Dr. Robert M. Cobb, Jr.
Animal agriculture is the largest sector of agriculture, contributing over $5.8 billion to Georgia's farm gate value. Assuring that the livestock and poultry sectors remain healthy and productive is one of the top priorities of the Animal Industry Division.
The Animal Industry Division consists of veterinarians, field inspectors, laboratory technicians, program managers and support staff, all diligently working to ensure the continued protection of animal and public health, food safety, animal welfare and successful livestock production. The State Veterinarian and Assistant Commissioner of Animal Industry directs the Division organized in Sections of Animal Health, Equine Health, Livestock Poultry Field Forces, Meat Inspection, and Livestock Market News.
The Animal Industry Division is responsible for monitoring, detecting, and controlling over 100 animal diseases (Georgia R.A.D.S) that can have a significant impact on the agricultural economy and trade, or that can be contagious to both animals and people (i.e. zoonoses). The Division maintains extensive surveillance programs for foreign animal diseases, such as highly pathogenic avian influenza and exotic Newcastle disease in poultry, and foot-and-mouth disease and bovine spongiform encephalopathy (i.e. mad cow disease) in cattle. Animal diseases that are endemic to the area are also monitored, such as Johnes disease in ruminants, equine infectious anemia in equine, and scrapie in sheep and goats. To this end, animals are inspected and samples collected by Department staff at livestock markets, slaughter facilities, equine sales establishments, flea markets, and animal exhibitions for testing by the Georgia Poultry Laboratory Network and the Athens-Tifton Veterinary Diagnostic Laboratories. The Division also regulates the transportation of animals, disposal of animal carcasses, and the rendering of animal tissues into animal feeds, all of which are vital components of an overall animal health program.
The Meat Inspection Section is the largest compartment of the Animal Industry Division. The Section licenses 163 facilities in Georgia and protects consumers from food borne diseases. Meat Inspectors assure consumers will receive wholesome, safe, and truthfully labeled meat and meat and poultry products by assuring compliance with food safety standards. Meat Inspection veterinarians oversee the humane slaughter of livestock and provide medical judgments for the proper disposition of meat products presented for human consumption. The Section also has a primary role in food security and would serve as first responders to an intentional threat on our meat supply.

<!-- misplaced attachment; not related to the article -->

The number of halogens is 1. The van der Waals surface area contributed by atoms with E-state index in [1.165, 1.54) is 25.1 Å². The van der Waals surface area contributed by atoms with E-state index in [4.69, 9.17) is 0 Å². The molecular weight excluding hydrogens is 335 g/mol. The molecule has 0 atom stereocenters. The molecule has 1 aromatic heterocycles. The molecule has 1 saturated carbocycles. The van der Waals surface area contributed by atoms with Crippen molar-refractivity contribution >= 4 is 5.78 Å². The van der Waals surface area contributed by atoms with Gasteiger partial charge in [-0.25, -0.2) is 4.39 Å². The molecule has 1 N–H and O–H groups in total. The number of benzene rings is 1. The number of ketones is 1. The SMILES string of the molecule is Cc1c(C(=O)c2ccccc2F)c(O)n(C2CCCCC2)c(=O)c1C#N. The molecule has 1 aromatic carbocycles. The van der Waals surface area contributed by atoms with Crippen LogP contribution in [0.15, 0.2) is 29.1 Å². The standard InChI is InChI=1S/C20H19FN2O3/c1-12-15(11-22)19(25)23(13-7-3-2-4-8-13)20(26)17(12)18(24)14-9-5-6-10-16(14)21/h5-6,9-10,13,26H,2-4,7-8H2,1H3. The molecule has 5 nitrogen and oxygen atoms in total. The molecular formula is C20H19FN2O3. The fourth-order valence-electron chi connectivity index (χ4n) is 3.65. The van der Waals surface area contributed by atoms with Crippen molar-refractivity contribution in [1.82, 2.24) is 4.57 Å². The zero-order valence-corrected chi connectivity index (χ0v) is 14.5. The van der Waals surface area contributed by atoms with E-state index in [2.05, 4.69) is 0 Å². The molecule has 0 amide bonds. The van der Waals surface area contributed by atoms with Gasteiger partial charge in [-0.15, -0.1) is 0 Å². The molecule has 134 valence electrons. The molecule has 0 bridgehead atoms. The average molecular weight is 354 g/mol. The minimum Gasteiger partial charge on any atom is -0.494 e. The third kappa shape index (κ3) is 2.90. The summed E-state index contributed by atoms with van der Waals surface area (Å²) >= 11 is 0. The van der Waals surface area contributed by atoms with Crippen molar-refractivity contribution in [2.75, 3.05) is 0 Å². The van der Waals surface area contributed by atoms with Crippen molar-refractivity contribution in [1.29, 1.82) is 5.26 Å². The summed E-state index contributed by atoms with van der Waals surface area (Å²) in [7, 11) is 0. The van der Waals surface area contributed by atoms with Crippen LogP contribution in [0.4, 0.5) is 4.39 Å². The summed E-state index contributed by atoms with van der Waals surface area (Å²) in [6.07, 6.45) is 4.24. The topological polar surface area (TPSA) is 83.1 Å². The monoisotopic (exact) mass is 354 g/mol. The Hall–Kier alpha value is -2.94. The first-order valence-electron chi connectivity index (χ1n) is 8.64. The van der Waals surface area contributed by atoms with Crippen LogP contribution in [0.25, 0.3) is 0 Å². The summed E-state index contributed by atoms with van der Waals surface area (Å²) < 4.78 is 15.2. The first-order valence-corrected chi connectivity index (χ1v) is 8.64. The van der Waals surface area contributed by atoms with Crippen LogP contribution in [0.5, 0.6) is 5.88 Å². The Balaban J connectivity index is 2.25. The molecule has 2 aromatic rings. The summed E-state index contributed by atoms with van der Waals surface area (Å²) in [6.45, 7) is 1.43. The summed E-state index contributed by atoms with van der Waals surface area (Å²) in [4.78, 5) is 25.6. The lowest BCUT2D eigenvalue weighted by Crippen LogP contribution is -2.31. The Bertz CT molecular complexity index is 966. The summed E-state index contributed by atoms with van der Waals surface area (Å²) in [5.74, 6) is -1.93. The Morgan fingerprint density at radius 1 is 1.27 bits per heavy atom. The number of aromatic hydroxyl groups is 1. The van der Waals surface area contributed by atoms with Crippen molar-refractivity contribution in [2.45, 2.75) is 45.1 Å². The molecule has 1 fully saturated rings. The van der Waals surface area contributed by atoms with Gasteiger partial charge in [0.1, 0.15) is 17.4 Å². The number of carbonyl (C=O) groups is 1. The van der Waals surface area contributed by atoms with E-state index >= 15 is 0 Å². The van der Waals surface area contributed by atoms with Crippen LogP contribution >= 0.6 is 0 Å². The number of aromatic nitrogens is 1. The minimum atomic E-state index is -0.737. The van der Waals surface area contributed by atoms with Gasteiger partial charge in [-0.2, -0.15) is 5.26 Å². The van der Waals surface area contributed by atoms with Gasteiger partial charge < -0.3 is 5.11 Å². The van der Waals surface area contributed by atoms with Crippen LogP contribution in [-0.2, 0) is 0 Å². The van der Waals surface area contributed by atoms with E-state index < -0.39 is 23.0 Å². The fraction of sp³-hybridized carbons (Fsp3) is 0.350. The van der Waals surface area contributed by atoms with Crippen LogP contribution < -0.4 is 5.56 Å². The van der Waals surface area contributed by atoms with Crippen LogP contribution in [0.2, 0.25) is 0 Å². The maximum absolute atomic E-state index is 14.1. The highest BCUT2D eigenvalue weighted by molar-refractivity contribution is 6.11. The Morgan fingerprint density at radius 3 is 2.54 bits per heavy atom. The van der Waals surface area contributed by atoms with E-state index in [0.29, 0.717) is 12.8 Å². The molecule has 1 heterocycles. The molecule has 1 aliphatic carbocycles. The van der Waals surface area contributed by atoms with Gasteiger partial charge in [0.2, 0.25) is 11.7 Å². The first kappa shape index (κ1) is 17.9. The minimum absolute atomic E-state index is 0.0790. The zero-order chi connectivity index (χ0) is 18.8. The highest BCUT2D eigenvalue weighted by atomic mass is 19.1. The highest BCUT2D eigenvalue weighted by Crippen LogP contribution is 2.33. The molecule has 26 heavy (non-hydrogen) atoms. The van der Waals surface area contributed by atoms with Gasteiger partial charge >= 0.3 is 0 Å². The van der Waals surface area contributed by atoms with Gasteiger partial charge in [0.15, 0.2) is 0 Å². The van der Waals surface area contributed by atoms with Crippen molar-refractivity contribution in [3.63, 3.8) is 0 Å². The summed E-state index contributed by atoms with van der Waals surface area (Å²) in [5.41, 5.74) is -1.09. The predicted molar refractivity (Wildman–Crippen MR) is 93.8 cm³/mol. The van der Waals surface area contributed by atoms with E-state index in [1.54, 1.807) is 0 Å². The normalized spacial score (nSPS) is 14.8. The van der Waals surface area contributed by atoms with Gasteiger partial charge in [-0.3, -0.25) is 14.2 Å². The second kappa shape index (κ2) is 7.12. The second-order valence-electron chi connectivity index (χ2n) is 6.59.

Agriculture and Food Defense is a relatively new function for the Animal Industry Division and, through Emergency Support Function #11, the Division is responsible for directing and coordinating resources for the mitigation, prevention, response, and recovery efforts necessary to assist animals and animal industries in the event of a natural disaster, animal health emergency, or agroterror incident.
The Division oversees the humane treatment of equine, licenses and inspects stables, and helps control infectious and contagious diseases of equine. Equine inspectors also train volunteer organizations and local governments on the safe and proper techniques in equine rescue.
Providing timely and accurate market information is critical for sound business decisions by the commercial poultry industry and livestock producers. Market news reports reflect price trends and help facilitate exports of Georgia livestock products worldwide.
The Georgia Dog and Cat Sterilization Program, funded by the sale of the Dog and Cat Sterilization License Plates, helps to pay for spay and neuter procedures performed by Georgia veterinarians and for educational materials about the healthy choice of sterilization.
The State Veterinarian’s Office approves the distribution and sale of all animal vaccines and permits the importation of veterinary biologicals into the state. Requests include permits for vaccine efficacy field trials, autogenous vaccine production and use, and the importation of biological materials to universities and federal laboratories, such as the Centers for Disease Control and Prevention. The proper oversight of animal vaccines and biological materials is critical in maintaining the health of animal populations in Georgia.
The Division is involved in environmental stewardship on livestock farms and, in cooperation with the Georgia Environmental Protection Division, trains nutrient management planners and monitors concentrated animal feeding operations.